7) This one hardened really nicely. Sanded down, cut out, cleaned out. Now, I tore fine strips of shop towel to apply over the cut edges, like around the inside of the eyeholes or outside of the mask frame, to make it softer on the face (I would be playing Pantalone in a Commedia Dell’arte show and needed it to fit comfortably). I mixed some more paste and applied them easily.

    8) Same as above, but now over those with newspaper. Baked in the oven cautiously, watching to let it all dry out.

    9) Now I painted. All black acrylic paint first, then dry-brushed 2 shades of red over it in select parts (Pantalone’s signature colors are black and red).

    9) And finally, with a stroke of inspiration, I hot-glued some crepe hair eyebrows and moustache. The mustache I put on a thin copper wire to make its shape adjustable.

    Thanks again for the video—a perfect starting place. I wouldn’t have known where to begin. Good luck to any other attempters of this project! It’ll be fun.

    • Wow – very nice! I don’t suppose you took a few photos as you were working – if you did, even just one or two, I would really like to post your comment as a guest post so more people could see it. With your permission, of course.

  5. Thanks for the tutorial. For others who are curious about alternative techniques, here is what I ended up doing. A disclaimer: I had done sculpture before, but never paper mache beyond elementary school, so I was really figuring it out as I went, as I imagine many of you may be.

    1) I bought a cheap mask form (a sort of cardboard/canvas material) from Michael’s craft store, blocked out the eyeholes with aluminum foil, and covered with petroleum jelly and plastic (like the video).

    2) After scouring the internet, I amassed a series of photos of other Pantalones to emulate (this one for the nose, this one for the checks, this one for the forehead, etc.). I started building up features with Super Sculpey (like the video—can’t imagine using anything else). My ambitions were a little more complex than Jonni’s, so it took a fair deal of trial and error…

    3) The first coat of paste I mixed like Jonni, according to her recipe. First layer of shop towel down.

    4) Second coat of paste the same. Second layer down. Patched some holes.

    5) Now, I deviated a bit. I mixed in a great deal more plaster to the paste and applied it evenly. Let dry and harden.

    6) Added some water to the paste, applied a layer of newspaper (not shop towel) for a smoother finish without having to sand down a joint-compound gesso mixture. Let dry. One more coat of paste with a little more plaster.

    7) This one hardened really nicely. Sanded down, cut out, cleaned out. Now, I tore fine strips of shop towel to apply over the cut edges, like around the inside of the eyeholes or outside of the mask frame, to make it softer on the face (I would be playing Pantalone in a Commedia Dell’arte show and needed it to fit comfortably). I mixed some more paste and applied them easily.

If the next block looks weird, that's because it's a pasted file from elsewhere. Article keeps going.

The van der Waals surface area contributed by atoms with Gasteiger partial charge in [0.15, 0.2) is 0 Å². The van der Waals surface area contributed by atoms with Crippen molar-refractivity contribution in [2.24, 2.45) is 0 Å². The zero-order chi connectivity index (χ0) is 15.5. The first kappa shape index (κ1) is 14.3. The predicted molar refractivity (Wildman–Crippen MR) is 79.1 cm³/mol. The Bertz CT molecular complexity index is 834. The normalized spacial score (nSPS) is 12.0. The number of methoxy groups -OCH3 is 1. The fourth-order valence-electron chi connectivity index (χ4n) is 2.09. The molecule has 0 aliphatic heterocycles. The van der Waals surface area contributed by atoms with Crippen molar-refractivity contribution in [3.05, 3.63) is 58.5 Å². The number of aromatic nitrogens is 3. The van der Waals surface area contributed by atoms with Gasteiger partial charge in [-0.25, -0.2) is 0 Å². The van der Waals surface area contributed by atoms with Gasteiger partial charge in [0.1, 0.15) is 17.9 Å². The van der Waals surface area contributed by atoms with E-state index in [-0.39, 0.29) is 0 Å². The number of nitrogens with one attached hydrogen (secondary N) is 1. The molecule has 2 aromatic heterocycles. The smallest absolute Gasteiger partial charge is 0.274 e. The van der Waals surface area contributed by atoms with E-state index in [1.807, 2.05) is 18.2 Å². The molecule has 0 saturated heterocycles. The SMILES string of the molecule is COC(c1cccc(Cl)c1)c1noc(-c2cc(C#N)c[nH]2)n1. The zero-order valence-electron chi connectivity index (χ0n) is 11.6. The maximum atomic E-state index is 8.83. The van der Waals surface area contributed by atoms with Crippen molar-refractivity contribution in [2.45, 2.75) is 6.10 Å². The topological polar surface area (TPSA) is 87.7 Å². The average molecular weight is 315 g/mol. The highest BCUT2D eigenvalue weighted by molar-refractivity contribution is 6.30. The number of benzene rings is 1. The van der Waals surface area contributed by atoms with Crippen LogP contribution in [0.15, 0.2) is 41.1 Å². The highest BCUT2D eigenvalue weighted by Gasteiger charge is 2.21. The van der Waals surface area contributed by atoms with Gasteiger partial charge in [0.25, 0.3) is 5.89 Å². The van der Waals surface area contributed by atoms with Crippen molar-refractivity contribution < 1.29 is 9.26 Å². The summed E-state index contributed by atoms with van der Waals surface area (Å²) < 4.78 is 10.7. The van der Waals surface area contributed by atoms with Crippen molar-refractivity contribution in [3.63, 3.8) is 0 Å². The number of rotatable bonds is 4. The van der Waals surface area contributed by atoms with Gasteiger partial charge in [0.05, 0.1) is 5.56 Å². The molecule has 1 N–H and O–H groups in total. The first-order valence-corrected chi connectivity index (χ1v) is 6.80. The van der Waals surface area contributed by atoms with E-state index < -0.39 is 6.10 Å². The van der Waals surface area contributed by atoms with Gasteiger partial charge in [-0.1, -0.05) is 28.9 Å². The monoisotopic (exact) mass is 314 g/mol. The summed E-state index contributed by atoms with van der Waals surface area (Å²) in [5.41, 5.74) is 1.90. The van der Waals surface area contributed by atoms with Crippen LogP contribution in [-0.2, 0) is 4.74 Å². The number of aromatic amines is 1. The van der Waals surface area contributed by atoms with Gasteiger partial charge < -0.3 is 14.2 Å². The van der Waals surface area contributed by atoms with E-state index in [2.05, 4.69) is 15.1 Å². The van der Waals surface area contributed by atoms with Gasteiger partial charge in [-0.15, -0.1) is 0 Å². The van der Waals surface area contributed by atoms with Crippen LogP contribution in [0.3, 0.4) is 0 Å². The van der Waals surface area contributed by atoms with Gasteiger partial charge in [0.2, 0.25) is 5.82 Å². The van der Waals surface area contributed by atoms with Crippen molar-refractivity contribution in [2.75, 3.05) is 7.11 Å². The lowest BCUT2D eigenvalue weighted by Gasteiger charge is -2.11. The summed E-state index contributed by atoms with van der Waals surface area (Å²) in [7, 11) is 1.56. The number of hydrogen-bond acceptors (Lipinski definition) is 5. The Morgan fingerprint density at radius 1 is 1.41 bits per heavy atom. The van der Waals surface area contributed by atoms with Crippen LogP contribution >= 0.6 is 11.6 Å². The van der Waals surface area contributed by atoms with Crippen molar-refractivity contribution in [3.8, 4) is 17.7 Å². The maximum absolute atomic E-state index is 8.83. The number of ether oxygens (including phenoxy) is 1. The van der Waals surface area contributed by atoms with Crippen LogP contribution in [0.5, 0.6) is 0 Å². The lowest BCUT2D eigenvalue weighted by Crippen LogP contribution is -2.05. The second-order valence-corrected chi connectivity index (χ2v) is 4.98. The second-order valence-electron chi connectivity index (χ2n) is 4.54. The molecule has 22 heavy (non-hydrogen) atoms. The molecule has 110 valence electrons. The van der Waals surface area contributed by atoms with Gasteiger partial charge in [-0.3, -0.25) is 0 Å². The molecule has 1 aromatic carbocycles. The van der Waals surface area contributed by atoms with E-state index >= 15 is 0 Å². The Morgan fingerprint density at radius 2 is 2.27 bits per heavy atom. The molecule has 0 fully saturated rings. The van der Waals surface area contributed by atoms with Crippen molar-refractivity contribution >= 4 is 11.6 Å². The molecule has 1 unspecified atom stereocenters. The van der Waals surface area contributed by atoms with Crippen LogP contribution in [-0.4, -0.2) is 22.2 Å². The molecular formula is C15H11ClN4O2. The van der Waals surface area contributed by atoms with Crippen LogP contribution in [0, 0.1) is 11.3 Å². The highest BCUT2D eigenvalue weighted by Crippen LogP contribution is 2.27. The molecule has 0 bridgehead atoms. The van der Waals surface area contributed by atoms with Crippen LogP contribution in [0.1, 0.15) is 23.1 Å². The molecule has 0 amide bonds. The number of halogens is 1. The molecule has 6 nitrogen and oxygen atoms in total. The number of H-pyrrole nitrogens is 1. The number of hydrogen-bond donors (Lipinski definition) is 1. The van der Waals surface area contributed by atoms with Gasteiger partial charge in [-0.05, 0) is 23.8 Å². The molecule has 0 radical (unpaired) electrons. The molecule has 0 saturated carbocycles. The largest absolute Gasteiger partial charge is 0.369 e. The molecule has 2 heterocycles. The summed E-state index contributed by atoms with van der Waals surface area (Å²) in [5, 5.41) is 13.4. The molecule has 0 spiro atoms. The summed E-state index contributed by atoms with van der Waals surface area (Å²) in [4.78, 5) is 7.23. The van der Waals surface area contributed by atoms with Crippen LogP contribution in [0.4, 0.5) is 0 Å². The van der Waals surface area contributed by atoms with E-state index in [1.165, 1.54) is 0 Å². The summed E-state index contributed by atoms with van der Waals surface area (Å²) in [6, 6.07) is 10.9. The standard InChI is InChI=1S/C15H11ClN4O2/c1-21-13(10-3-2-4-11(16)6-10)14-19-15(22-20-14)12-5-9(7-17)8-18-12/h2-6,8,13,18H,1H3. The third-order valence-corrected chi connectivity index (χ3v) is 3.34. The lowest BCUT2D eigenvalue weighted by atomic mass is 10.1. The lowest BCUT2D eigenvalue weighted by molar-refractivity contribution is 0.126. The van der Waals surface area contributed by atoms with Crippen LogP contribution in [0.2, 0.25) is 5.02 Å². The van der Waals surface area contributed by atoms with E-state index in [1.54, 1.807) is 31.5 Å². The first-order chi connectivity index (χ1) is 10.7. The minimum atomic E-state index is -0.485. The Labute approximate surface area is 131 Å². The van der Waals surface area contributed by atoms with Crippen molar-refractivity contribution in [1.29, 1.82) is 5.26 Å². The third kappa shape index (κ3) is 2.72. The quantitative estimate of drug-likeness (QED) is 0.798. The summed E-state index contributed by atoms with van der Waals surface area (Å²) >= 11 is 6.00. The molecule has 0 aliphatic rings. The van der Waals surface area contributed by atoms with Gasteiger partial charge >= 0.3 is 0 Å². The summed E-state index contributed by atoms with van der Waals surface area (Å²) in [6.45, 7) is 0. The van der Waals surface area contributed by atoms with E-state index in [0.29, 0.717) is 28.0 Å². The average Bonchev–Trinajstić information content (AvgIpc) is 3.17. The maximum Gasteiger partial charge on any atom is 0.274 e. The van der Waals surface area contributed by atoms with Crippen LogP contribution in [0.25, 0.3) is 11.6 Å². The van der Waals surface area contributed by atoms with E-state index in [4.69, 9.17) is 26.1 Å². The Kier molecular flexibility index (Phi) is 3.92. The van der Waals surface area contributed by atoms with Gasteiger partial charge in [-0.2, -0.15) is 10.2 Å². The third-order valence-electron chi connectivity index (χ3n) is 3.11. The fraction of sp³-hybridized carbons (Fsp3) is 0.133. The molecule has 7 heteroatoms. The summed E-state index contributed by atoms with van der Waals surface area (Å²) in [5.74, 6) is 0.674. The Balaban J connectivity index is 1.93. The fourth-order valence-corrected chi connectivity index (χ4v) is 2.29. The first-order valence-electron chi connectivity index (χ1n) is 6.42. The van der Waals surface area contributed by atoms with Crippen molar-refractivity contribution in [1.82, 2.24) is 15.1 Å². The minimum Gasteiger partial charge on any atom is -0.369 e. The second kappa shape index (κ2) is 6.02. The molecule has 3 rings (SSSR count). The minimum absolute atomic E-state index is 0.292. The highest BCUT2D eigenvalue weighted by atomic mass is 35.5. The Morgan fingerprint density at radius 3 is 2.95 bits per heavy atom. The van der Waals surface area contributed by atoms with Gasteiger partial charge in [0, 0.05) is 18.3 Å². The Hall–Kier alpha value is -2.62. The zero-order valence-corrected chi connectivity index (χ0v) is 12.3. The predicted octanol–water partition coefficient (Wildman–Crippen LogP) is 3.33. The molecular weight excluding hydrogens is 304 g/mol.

8) Same as above, but now over those with newspaper. Baked in the oven cautiously, watching to let it all dry out.

    9) Now I painted. All black acrylic paint first, then dry-brushed 2 shades of red over it in select parts (Pantalone’s signature colors are black and red).

    9) And finally, with a stroke of inspiration, I hot-glued some crepe hair eyebrows and moustache. The mustache I put on a thin copper wire to make its shape adjustable.

    Thanks again for the video—a perfect starting place. I wouldn’t have known where to begin. Good luck to any other attempters of this project! It’ll be fun.

    • Hi Jacob. Do you have a photo you could share so we can see how your mask turned out? I’d love to see it – those eyebrows sound especially intriguing.

  6. Precious kitty cat you have there. Gorgeous cat. I have two cats. You’re so nice with her, glad to see that. Kitties like to help !
    🙂

  7. Thank you Jonni Good! All the work you do to make these tutorials and keep a running website is so helpful. You are a talented artist and it’s honorable that you share your knowledge with the world.

    Here’s what I did with it.

  8. Hi, Jonni
    I have a quick question. I’m doing a project of a arecchino mask (its due tomorrow yikes!) And I was wondering how long do I have to wait for the paste to cet in before I do anything? And do I have to bake the mask? And I’m getting your book in the mail tomorrow! I’m really excited! You are really good at what you do. Thank you for the video it is helping
    -Desarae

    • Yikes is right! If you used Super Sculpey and put the mask in the oven to harden quickly, the Sculpey will also harden and it may be impossible to get the paper mache off the form. If you used an oil-based modeling clay for the form, it would melt in the oven. The best option would be to put the mask in front of a fan, and turn it every hour or so. If your furnace is on, you could also put it over a furnace vent, as long as it isn’t hot enough to bake the clay. Then as soon as the paper mache is hard enough to be taken off the form, and you’re sure it’s hard enough to not flatten out without the support, you can then finish the drying in the oven, around 200 degrees F.

      Good luck! And be sure to let us see how the mask turns out.